Weeding out Otisco Lake

Otisco Lake Preservation Association begins summer projects with educational seminar

The Otisco Lake Preservation Association may be only a few months old, but with regular monthly meetings, a solid group of members and regular attendees and several projects planned throughout the summer months, the group is not taking the aquatic weed problem lightly.

The OLPA held it's first event of the summer Saturday, a two-hour informational presentation on identifying aquatic plants and distinguishing between invasive and native varieties, co-presented by Cornell Cooperative Extension and hosted by the John Linder at Otisco Lake Marina.

"This is our first step, to show people we're serious," OLPA President Anita Williams said of the presentation. Addressing the audience of about 25 people, Williams said the association will take "baby steps," to avoid the fate of similar groups in the past that had taken on too much and fizzled out.

So far, the association has raised about $8,000 in private donations and is seeking grant money towards biomass removal.

Step one: biomass removal

When the association formed last fall, the group's primary concern was addressing the invasive aquatic weeds like milfoil and frogbit that had been introduced to the nutrient-rich lake and since grown out of control. The first string of meetings and presentations allowed the group to rule out some treatment plans, like the chemicals being used currently in Cazenovia Lake, but the association has yet to settle on the most cost-effective and efficient treatment plan.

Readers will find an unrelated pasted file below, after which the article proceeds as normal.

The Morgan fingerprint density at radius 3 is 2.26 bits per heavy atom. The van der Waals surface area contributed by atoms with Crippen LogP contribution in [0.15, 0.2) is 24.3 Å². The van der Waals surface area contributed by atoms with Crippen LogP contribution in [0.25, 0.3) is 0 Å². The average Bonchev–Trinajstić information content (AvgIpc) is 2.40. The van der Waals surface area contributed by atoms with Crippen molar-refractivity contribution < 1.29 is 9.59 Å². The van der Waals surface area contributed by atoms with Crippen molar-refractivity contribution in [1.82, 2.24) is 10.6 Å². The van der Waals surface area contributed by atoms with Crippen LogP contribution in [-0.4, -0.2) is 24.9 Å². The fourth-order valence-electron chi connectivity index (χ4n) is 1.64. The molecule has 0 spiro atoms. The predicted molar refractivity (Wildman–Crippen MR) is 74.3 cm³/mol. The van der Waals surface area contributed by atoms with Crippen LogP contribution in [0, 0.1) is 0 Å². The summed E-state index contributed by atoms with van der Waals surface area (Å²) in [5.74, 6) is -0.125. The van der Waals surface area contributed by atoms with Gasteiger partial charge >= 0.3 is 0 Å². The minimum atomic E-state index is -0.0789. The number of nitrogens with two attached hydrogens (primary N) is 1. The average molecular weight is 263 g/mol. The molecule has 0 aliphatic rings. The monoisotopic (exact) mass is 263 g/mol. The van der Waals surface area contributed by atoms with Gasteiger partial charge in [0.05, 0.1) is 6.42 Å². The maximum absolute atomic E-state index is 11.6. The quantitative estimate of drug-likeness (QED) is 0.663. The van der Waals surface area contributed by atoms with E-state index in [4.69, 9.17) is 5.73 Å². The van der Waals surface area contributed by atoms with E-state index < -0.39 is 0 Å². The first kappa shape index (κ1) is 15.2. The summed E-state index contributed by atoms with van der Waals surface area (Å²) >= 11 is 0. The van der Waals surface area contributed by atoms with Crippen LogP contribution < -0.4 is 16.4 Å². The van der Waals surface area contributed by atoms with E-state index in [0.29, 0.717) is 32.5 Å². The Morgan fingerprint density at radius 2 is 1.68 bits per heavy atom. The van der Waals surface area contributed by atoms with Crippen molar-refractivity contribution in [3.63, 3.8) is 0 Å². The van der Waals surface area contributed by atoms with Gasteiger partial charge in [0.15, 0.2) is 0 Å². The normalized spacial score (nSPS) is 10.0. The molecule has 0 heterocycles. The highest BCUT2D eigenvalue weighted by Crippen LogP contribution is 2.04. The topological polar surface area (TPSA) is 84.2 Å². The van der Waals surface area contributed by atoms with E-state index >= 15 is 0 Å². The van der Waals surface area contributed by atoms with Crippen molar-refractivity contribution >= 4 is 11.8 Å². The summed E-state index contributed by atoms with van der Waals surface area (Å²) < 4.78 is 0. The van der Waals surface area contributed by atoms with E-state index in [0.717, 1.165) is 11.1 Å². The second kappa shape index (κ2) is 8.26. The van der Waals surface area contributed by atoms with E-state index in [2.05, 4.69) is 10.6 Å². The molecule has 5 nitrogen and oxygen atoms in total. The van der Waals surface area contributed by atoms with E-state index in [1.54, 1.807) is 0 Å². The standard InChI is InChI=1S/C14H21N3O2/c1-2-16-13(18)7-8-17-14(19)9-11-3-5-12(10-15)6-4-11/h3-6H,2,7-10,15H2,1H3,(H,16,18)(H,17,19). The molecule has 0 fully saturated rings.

But that doesn't mean group members will sit idly by this summer while the underwater garden thrives.

Anita Williams, president of the OLPA, said one of the group's goals this summer is to remove the biomass already present on the lake, an initiative any homeowner will be able to help with.

The clumps of floating vegetation on the lake surface are pieces of plants broken off by boats, swimmers and churning waters, and need to be removed to prevent them further propogating, Williams said. Homeowners can do so by pulling clumps of biomass out of the water - rather than pushing them down the shoreline - and letting the plants dry out on land.

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